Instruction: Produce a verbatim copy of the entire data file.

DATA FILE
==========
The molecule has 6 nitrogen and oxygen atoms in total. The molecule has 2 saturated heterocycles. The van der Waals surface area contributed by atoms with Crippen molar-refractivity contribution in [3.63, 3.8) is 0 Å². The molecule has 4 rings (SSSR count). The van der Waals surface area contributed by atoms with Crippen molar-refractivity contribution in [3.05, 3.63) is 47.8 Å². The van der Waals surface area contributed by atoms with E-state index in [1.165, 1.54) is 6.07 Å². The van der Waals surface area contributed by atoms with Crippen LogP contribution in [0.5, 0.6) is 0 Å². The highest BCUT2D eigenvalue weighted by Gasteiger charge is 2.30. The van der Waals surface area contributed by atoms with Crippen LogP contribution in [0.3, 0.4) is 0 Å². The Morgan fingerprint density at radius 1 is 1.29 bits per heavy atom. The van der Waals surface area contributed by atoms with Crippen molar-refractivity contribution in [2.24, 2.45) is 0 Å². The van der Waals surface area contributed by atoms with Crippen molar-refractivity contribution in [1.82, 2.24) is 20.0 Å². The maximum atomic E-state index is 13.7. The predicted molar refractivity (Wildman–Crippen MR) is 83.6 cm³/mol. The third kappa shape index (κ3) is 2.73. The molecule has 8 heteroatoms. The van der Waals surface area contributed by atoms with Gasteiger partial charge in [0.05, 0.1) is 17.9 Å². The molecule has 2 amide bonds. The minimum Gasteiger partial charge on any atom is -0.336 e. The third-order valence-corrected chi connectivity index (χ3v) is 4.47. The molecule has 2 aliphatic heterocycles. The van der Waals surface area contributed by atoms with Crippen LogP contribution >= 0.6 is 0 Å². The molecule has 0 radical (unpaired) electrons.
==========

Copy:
The molecule has 6 nitrogen and oxygen atoms in total. The molecule has 2 saturated heterocycles. The van der Waals surface area contributed by atoms with Crippen molar-refractivity contribution in [3.63, 3.8) is 0 Å². The molecule has 4 rings (SSSR count). The van der Waals surface area contributed by atoms with Crippen molar-refractivity contribution in [3.05, 3.63) is 47.8 Å². The van der Waals surface area contributed by atoms with E-state index in [1.165, 1.54) is 6.07 Å². The van der Waals surface area contributed by atoms with Crippen LogP contribution in [0.5, 0.6) is 0 Å². The highest BCUT2D eigenvalue weighted by Gasteiger charge is 2.30. The van der Waals surface area contributed by atoms with Crippen LogP contribution in [0.3, 0.4) is 0 Å². The Morgan fingerprint density at radius 1 is 1.29 bits per heavy atom. The van der Waals surface area contributed by atoms with Crippen molar-refractivity contribution in [2.24, 2.45) is 0 Å². The van der Waals surface area contributed by atoms with Crippen molar-refractivity contribution in [1.82, 2.24) is 20.0 Å². The maximum atomic E-state index is 13.7. The predicted molar refractivity (Wildman–Crippen MR) is 83.6 cm³/mol. The third kappa shape index (κ3) is 2.73. The molecule has 8 heteroatoms. The van der Waals surface area contributed by atoms with Gasteiger partial charge in [0.05, 0.1) is 17.9 Å². The molecule has 2 amide bonds. The minimum Gasteiger partial charge on any atom is -0.336 e. The third-order valence-corrected chi connectivity index (χ3v) is 4.47. The molecule has 2 aliphatic heterocycles. The van der Waals surface area contributed by atoms with Crippen LogP contribution >= 0.6 is 0 Å². The molecule has 0 radical (unpaired) electrons.